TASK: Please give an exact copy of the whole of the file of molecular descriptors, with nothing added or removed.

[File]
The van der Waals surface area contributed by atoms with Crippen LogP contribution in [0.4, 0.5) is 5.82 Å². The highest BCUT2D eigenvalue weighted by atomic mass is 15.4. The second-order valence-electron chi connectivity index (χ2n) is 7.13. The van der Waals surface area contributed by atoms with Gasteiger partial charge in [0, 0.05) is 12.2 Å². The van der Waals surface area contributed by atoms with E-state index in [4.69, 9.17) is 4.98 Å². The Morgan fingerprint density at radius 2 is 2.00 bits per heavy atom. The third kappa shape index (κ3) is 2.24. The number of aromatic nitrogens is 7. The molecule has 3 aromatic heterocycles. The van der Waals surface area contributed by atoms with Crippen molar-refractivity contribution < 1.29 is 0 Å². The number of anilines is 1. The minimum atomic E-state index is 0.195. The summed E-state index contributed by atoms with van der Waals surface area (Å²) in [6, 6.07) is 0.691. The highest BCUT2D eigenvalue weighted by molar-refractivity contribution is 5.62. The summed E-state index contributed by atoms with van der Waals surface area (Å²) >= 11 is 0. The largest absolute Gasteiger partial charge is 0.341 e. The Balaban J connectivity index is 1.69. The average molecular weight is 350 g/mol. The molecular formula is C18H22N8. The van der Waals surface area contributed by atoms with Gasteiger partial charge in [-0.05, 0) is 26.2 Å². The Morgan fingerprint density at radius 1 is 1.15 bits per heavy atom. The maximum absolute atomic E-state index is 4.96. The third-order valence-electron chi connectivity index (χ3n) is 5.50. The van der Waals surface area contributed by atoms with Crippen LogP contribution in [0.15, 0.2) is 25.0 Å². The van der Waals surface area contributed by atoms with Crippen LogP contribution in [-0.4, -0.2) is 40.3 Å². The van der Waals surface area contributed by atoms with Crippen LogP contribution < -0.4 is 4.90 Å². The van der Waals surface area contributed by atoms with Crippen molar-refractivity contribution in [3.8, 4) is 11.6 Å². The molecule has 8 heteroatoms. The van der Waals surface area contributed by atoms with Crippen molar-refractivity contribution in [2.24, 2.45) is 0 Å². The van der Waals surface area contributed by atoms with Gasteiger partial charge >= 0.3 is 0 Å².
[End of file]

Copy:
The van der Waals surface area contributed by atoms with Crippen LogP contribution in [0.4, 0.5) is 5.82 Å². The highest BCUT2D eigenvalue weighted by atomic mass is 15.4. The second-order valence-electron chi connectivity index (χ2n) is 7.13. The van der Waals surface area contributed by atoms with Gasteiger partial charge in [0, 0.05) is 12.2 Å². The van der Waals surface area contributed by atoms with E-state index in [4.69, 9.17) is 4.98 Å². The Morgan fingerprint density at radius 2 is 2.00 bits per heavy atom. The third kappa shape index (κ3) is 2.24. The number of aromatic nitrogens is 7. The molecule has 3 aromatic heterocycles. The van der Waals surface area contributed by atoms with Crippen molar-refractivity contribution < 1.29 is 0 Å². The number of anilines is 1. The minimum atomic E-state index is 0.195. The summed E-state index contributed by atoms with van der Waals surface area (Å²) in [6, 6.07) is 0.691. The highest BCUT2D eigenvalue weighted by molar-refractivity contribution is 5.62. The summed E-state index contributed by atoms with van der Waals surface area (Å²) >= 11 is 0. The largest absolute Gasteiger partial charge is 0.341 e. The Balaban J connectivity index is 1.69. The average molecular weight is 350 g/mol. The molecular formula is C18H22N8. The van der Waals surface area contributed by atoms with Gasteiger partial charge in [-0.05, 0) is 26.2 Å². The Morgan fingerprint density at radius 1 is 1.15 bits per heavy atom. The maximum absolute atomic E-state index is 4.96. The third-order valence-electron chi connectivity index (χ3n) is 5.50. The van der Waals surface area contributed by atoms with Crippen LogP contribution in [0.15, 0.2) is 25.0 Å². The van der Waals surface area contributed by atoms with Crippen LogP contribution in [-0.4, -0.2) is 40.3 Å². The van der Waals surface area contributed by atoms with Crippen LogP contribution < -0.4 is 4.90 Å². The van der Waals surface area contributed by atoms with Crippen molar-refractivity contribution in [3.8, 4) is 11.6 Å². The molecule has 8 heteroatoms. The van der Waals surface area contributed by atoms with Crippen molar-refractivity contribution in [2.24, 2.45) is 0 Å². The van der Waals surface area contributed by atoms with Gasteiger partial charge >= 0.3 is 0 Å².